On daring to turn our heads // Words for the Journey 3.22.20

by susan on March 24, 2020

These words were shared in our online gathering on 3.22.20 & our based on Mark 12:41-44, 13:1-2:


In this strange & unsettling season, I’m noticing some things that are being brought to the surface in & around me. 

One thing I’ve seen coming to the surface in me is my incessant need to “do” something, anything. That’s my go to response whenever a crisis occurs – to step in wherever & however I can: Super Susan to the rescue – dont’ y’all already feel safer just knowing I’m here?! (I imagine that line fell as flat here as it did in our online gathering 😉 )

It’s good to know it’s not just me though. I’m noticing it in others, too.

Those who tend to be judgmental are now judging everybody’s every move. Are you sure that’s 6 feet?  Those who tend to be know-it-all’s are offering all kinds of unsolicited advice. And those who tend to be germaphobes & clean freeks, well, they started self-quarantining last month. 

It’s not only our tendancies, though, but our deepest fears, our darndest mistakes, our most soul stirring strengths & our most urgent desires that are making their way to the surface. 

There is so much to see, but unlike the latest breaking news, some things require our heads to be turned in order to see them.

Fortunately for us, Jesus was the master head-turner

He was always trying to turn his followers’ attention in a counter-intutitive direction: 

look at the birds, look at this leper, look at the seeds, look here at me.

He was always trying to turn heads & hearts toward the people & the places & the parts of creation that were so often out of sight & out of mind – teh seemingly small & insignificant.

Maybe you feel like you fit that description. 

Like you could be standing in front of the world hair on fire & no one would even glance in your direction. You feel invisible, like you are never really seen. The further into isolation we all go, its inevitable we’ll all feel that way to some degree – but, let’s be honest – some of us will feel it more.

Today we are invited to take some comfort in Mark’s picture of Jesus. There is hope to be found for those feeling an extra measure of isolation right now: 

In Jesus, we are introduced to One who sees the unseen & invites us to see, too.

In a temple full of filthy rich religious leaders coming to offer their spare change on center stage, Jesus looks stage left – away from the shiny & the shimmering, the loud & the proud to the small & quiet & the struggling.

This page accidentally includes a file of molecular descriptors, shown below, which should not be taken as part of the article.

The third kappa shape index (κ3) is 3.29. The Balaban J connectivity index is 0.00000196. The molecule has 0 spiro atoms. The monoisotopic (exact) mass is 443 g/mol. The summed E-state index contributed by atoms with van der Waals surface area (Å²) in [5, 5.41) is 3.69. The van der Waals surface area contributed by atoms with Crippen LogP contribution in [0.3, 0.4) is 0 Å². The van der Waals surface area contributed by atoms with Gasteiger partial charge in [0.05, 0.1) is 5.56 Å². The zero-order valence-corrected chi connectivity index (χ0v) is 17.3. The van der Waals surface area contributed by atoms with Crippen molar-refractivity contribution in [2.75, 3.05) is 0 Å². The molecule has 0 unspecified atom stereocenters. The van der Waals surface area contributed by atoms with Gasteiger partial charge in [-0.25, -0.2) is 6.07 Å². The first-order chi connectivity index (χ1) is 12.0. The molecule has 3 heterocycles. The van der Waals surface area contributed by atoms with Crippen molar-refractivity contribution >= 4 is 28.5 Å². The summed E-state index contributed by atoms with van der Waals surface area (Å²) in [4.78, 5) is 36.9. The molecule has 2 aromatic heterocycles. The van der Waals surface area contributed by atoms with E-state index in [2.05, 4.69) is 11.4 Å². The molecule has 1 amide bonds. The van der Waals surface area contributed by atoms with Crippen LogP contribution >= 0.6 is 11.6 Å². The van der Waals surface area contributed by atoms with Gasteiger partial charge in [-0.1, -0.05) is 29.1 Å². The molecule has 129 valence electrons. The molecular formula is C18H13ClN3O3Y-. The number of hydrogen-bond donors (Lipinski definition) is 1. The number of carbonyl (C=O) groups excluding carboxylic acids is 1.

To a widow who is giving her last two coins. 

She was there doing her best to be faithful in a system built on the rich getting richer while the poor suffered. 

She was literally giving her last
two rolls of toilet paper,
her last two meals,
her last two dollars.

That is what was required of her.

She was a sign of the times – a reminder of what was so broken about the temple & about the way of life that was being fostered there.

The widow giving her last two mites is downright depressing. What could she possibly offer us in this moment?

But Jesus says look here.  This is the real story. Look at this woman. She is not only a beloved child of God – we have something to learn from her presence here. 

I was always told the lesson here is that I need to be more like her, but Jesus never tells us to imitate this poor widowed woman. Jesus never commends her, never applauds her self-sacrifice, or insructs us to follow in her footsteps.  

He simply notices her, and tells his disciples to notice her, too. 

Jesus had just been crituqing the temple system & the unfair practices that were benefiting the rich & exploiting the poor. It’s as though he sees her & says “see”:

Look at what we are doing.
Look at what is happening here. Don’t you see?

And in the very next breath after seeing this woman compliant in a system that told her to sacrifice all she had left to live on, they leave and start going on & on about how grand the temple buildings are & Jesus tells them it will all come crumbling down.

That is an image we are growing familiar with these days.

We have been forced into a strange, unsettling season. Some things have been shut down – others have been crumbling – hopes, plans, predictable routines. 

And some seemingly insignificant people & parts of creation are coming into sight. They too have a lesson for us. They too are a sign of the times. Here are a few I have noticed:

There was a full story devoted to janitors in the NYT this week. Part of it told about a Wells Fargo workplace that was exposed to coronavirus.  The entire building was evacuated. Only no one alerted the janitors who continued cleaning exposed areas.

For the first time in forever, swans were seen swimming in Venice’’s suddenly less polluted canals.

Satellites captured images of drastically reduced air pollution above China’s atmosphere as less cars & factories produce pollution.

In this unprecedented wildnerness place in which we stand, we are invited to look stage left. To the people & places & parts of creation so seemingly insignificant that we have lived as though they do not matter.

We are invited to see & to learn & in so doing, we may just hear an invitation to re-order our lives & to reconnect with what matters most.

Would we dare to have our heads turned right now? 

To see what so desparately needs to be seen.
To see that another world is possible.
To see that another way of life is necessary.

I know there is much to be afraid of right now. I’m afraid, too. But there is also hope here. God sees us in our darkest moments & God invites us to see, too.


Artwork: “The Widow’s Mite” by Gustav Dore, ca. 1880.

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